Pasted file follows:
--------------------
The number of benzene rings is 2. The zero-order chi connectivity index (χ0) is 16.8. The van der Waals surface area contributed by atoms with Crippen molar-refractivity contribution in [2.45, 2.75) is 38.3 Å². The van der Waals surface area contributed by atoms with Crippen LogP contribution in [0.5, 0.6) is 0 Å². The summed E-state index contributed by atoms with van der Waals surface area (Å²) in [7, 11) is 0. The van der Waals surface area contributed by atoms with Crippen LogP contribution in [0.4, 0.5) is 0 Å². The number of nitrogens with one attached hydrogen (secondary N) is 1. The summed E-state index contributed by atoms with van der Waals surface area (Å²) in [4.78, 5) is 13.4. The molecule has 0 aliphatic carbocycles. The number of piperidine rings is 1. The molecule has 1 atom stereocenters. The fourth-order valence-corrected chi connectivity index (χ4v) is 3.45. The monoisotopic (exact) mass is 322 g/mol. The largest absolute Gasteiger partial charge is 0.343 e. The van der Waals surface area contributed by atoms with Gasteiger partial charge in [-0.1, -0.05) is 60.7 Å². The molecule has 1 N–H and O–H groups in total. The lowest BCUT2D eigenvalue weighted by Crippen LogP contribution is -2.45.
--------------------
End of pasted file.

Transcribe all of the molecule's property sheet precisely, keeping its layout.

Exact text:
The number of benzene rings is 2. The zero-order chi connectivity index (χ0) is 16.8. The van der Waals surface area contributed by atoms with Crippen molar-refractivity contribution in [2.45, 2.75) is 38.3 Å². The van der Waals surface area contributed by atoms with Crippen LogP contribution in [0.5, 0.6) is 0 Å². The summed E-state index contributed by atoms with van der Waals surface area (Å²) in [7, 11) is 0. The van der Waals surface area contributed by atoms with Crippen LogP contribution in [0.4, 0.5) is 0 Å². The number of nitrogens with one attached hydrogen (secondary N) is 1. The summed E-state index contributed by atoms with van der Waals surface area (Å²) in [4.78, 5) is 13.4. The molecule has 0 aliphatic carbocycles. The number of piperidine rings is 1. The molecule has 1 atom stereocenters. The fourth-order valence-corrected chi connectivity index (χ4v) is 3.45. The monoisotopic (exact) mass is 322 g/mol. The largest absolute Gasteiger partial charge is 0.343 e. The van der Waals surface area contributed by atoms with Gasteiger partial charge in [-0.1, -0.05) is 60.7 Å². The molecule has 1 N–H and O–H groups in total. The lowest BCUT2D eigenvalue weighted by Crippen LogP contribution is -2.45.